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The best is free

Wouldn't it be great to be able to use your own software on a locked- down school PC? Jon Tarrant explains how to do it

Wouldn't it be great to be able to use your own software on a locked- down school PC? Jon Tarrant explains how to do it

Wouldn't it be great to be able to use your own software on a locked- down school PC? Jon Tarrant explains how to do it

Personalised learning is the buzzword for pupils, but when it comes to computer programs for teachers, schools seem to favour a one-size-fits- all approach. The chances are that your school's PCs offer only Microsoft Office and Internet Explorer even though at home you might prefer to use alternatives, such as Open Office and Firefox. Fortunately, all is not lost.

The most efficient solution is to load your preferred software on to a USB flash drive and run the programs from that source.

It is far more usual for software to be installed on the PC, but that can normally only be done by a network administrator, whereas the USB solution is available to all users.

Purchasers of SanDisk U3 flash drives will find the appropriate host software preloaded and are able to add their own programs simply by visiting the U3 software site: ( A lot of this software is available free of charge. You will know if you have a U3 flash drive because it will be listed as such (U3 System) when you view the My Computer window. It will probably also auto-run its start-up software and place a U3 icon in the bar at the bottom of your screen; another icon, labelled Cruzer, will appear on your desktop.

Clicking on either of the icons will open a U3launchpad window, from which it is possible to learn about how U3 works (via help and support), manage existing programs (via settings) or add new programs. The only problems you are likely to encounter are with programs that access the internet, such as Firefox and WeatherBug, which may fall foul of the school's network security settings. There are ways around this but if you do not already know them, you are best advised to ask for help from your network manager.

Similar programs can be installed on any other brand of flash drive using the PortableApps service. This is not currently as slick as SanDisk's U3 system, but it is universal and all of the software is free. Start by visiting http:portableapps.comsuite and either download your preferred package, or choose the Base Edition and then add your own selection of programs on an individual basis. As well as Open Office and Firefox, consider Audacity (for recording sound files) and VLC (for playing most types of video and audio media files).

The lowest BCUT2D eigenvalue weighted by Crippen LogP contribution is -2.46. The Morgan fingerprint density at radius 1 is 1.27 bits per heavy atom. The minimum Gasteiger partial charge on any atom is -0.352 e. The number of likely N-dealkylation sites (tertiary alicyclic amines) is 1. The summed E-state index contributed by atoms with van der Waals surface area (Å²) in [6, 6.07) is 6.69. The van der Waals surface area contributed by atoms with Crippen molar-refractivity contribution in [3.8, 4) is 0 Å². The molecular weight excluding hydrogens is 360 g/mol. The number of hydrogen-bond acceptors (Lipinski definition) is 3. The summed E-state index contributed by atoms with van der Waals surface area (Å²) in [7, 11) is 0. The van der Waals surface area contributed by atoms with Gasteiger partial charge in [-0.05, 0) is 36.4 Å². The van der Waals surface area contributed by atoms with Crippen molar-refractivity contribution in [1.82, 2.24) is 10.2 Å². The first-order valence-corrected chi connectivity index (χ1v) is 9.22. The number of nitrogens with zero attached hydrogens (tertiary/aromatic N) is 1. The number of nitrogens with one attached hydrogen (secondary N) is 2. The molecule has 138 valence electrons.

The PortableApps launcher (which resembles SanDisk's) can be set to open automatically when your USB flash drive is inserted.

My own USB memory stick is a SanDisk U3 type and I have my PortableApps launcher and programs in a sub-folder so that I can run it on demand to avoid potential conflicts with the automatic U3 launcher. There have also been some reports of older versions of the U3 software not being fully compatible with Windows Vista.

The fact that all the PortableApps software (and a lot of the U3 software) is free may cause concerns about its quality. In fact, most of these programs are not just equal to, but actually better than, some of the paid-for products with which you are probably more familiar. For once, thanks to the efforts of the free and open source software movement, the best things in life really are free.

Programs that are run from a USB flash drive can take longer to start up, but that is a minor inconvenience given the ability to use the programs that you want, wherever you want

Jon Tarrant is head of physics at Hautlieu School in Jersey and is the island-wide VLE co-ordinator for Jersey's secondary schools.

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